Engineering club pushes to keep greenhouses for aquaponics research

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UT Aquaponics has been approved for a $17,000 Green Fee grant to renovate two campus greenhouses, which students use to grow plants and farm fish in a sustainable environment.

This student run project is a relatively new method of soilless farming, UT Aquaponics member Kirstie Yong said.

“Producing crops through aquaponics can save up to 90 percent of water used in traditional farming methods,” mechanical engineering junior Yong said.

The Green Fee is a competitive grant program that funds sustainability projects by UT students, faculty and staff. Megan Fitch, UT Aquaponics project lead, said the group applied for grant money to add features and repair flaws, including missing glass panes that exposed the greenhouse to the environment.

The group works under the student organization Engineers for A Sustainable World. Their research is done in a shared space devoted to student projects in the two greenhouses by Hogg Auditorium.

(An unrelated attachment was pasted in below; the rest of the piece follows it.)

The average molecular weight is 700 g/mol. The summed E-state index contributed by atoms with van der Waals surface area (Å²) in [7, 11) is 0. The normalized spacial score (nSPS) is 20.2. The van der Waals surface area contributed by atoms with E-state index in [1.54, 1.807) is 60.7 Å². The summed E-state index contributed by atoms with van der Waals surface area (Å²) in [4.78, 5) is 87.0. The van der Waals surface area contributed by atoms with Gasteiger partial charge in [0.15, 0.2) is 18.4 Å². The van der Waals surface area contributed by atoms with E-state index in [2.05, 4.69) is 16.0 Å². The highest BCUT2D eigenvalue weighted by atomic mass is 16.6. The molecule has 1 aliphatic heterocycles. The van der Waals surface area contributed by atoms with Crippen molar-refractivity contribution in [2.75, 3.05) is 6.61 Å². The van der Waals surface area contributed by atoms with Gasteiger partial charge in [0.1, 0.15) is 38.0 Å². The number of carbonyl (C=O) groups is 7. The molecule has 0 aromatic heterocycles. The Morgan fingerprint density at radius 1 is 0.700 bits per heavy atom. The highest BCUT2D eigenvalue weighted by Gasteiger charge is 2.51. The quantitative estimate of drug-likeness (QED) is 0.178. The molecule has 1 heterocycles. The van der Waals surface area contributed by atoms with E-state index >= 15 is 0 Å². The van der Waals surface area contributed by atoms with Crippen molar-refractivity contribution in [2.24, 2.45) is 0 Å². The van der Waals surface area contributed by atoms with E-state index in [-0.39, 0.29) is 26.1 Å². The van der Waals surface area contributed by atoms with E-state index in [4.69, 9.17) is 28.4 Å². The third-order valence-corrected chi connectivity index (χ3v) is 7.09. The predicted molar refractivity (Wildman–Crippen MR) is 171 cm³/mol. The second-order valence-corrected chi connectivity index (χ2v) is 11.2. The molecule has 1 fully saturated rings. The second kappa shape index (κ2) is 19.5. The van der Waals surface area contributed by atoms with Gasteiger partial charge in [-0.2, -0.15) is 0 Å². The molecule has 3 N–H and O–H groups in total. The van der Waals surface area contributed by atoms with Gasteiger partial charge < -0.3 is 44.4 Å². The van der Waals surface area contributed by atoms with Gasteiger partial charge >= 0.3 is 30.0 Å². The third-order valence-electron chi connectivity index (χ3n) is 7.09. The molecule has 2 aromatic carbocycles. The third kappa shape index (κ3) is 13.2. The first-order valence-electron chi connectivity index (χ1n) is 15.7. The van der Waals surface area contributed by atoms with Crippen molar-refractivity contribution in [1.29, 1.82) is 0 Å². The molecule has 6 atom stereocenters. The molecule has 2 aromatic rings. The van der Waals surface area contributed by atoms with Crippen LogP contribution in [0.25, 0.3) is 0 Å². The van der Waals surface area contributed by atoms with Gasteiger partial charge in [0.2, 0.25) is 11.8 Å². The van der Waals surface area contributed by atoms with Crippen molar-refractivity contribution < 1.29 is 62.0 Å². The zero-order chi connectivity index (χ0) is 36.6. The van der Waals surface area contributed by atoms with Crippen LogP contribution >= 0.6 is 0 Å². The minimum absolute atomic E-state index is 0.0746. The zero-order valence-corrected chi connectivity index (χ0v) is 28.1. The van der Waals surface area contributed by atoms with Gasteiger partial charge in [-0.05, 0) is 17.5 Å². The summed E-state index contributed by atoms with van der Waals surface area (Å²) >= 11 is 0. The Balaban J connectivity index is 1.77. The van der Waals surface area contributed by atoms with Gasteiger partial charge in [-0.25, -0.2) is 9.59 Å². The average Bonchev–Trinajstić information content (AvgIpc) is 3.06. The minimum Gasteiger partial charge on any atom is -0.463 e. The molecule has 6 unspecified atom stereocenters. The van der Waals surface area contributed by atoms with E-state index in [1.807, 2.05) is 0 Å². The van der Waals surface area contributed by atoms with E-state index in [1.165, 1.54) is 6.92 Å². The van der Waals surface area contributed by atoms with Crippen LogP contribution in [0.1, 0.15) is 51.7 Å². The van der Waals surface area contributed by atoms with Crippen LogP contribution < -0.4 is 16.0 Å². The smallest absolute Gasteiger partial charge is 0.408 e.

Environmental science senior Fitch said the group was originally concerned that renovating the greenhouse would make it appealing to professors looking for spaces to conduct future research.

“If the greenhouses were fixed up too nicely, it’s possible that professors with multi-million dollar research grants would want to move in, and we would essentially be kicked out,” Fitch said. 

A benefit of the Green Fee grant is that the students are guaranteed access to the improved greenhouses for at least five years.

Fitch said the group has struggled to improve their facilities in the past as a result of strict regulations, such as one that blocked their attempts to regulate the temperature in the greenhouse.

“We had put (shade cloths) on the outside of the greenhouse to reflect sunlight before it even got inside to reduce that heat,” Fitch said. “UT told us it looked unaesthetic, and we had to take it down.”

Construction is currently underway on a new greenhouse facility on the roof of the Norman Hackerman Building that will replace greenhouses in Welch Hall. Welch Building Manager Steven Moore said he expects the project to be done in December but unforeseen delays can and do happen
in construction.

“We’re at the point now where we feel reasonably confident we can get it completed and utilize the holiday break to do the transfers from Welch to new facilities,” Moore said. “It’s a lot easier to get things done without 35,000 undergrads on the street.”